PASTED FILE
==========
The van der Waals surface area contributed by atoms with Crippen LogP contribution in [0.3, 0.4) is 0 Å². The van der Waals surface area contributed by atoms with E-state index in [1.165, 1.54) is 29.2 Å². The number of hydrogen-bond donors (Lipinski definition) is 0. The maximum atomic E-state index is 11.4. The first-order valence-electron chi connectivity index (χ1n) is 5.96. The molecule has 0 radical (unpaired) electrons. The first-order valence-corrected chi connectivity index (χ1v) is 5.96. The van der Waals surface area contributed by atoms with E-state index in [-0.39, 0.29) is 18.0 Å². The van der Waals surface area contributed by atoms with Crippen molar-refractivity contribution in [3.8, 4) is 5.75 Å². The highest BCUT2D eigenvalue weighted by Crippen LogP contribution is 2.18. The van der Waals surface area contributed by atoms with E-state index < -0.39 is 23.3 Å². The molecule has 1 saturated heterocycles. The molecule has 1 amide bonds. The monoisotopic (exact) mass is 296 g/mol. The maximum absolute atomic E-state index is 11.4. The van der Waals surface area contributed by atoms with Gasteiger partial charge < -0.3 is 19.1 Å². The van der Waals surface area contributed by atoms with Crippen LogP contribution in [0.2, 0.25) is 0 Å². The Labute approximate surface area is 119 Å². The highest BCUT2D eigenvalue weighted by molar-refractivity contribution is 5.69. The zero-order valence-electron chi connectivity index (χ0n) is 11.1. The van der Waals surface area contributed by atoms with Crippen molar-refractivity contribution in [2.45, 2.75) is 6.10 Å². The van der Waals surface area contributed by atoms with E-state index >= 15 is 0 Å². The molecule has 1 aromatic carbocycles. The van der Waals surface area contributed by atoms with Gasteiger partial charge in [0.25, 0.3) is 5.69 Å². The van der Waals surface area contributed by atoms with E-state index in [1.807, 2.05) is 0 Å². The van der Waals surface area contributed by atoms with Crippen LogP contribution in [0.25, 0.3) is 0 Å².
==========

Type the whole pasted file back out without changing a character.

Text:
The van der Waals surface area contributed by atoms with Crippen LogP contribution in [0.3, 0.4) is 0 Å². The van der Waals surface area contributed by atoms with E-state index in [1.165, 1.54) is 29.2 Å². The number of hydrogen-bond donors (Lipinski definition) is 0. The maximum atomic E-state index is 11.4. The first-order valence-electron chi connectivity index (χ1n) is 5.96. The molecule has 0 radical (unpaired) electrons. The first-order valence-corrected chi connectivity index (χ1v) is 5.96. The van der Waals surface area contributed by atoms with E-state index in [-0.39, 0.29) is 18.0 Å². The van der Waals surface area contributed by atoms with Crippen molar-refractivity contribution in [3.8, 4) is 5.75 Å². The highest BCUT2D eigenvalue weighted by Crippen LogP contribution is 2.18. The van der Waals surface area contributed by atoms with E-state index < -0.39 is 23.3 Å². The molecule has 1 saturated heterocycles. The molecule has 1 amide bonds. The monoisotopic (exact) mass is 296 g/mol. The maximum absolute atomic E-state index is 11.4. The van der Waals surface area contributed by atoms with Gasteiger partial charge < -0.3 is 19.1 Å². The van der Waals surface area contributed by atoms with Crippen LogP contribution in [0.2, 0.25) is 0 Å². The Labute approximate surface area is 119 Å². The highest BCUT2D eigenvalue weighted by molar-refractivity contribution is 5.69. The zero-order valence-electron chi connectivity index (χ0n) is 11.1. The van der Waals surface area contributed by atoms with Crippen molar-refractivity contribution in [2.45, 2.75) is 6.10 Å². The van der Waals surface area contributed by atoms with E-state index >= 15 is 0 Å². The molecule has 1 aromatic carbocycles. The van der Waals surface area contributed by atoms with Gasteiger partial charge in [0.25, 0.3) is 5.69 Å². The van der Waals surface area contributed by atoms with E-state index in [1.807, 2.05) is 0 Å². The van der Waals surface area contributed by atoms with Crippen LogP contribution in [0.25, 0.3) is 0 Å².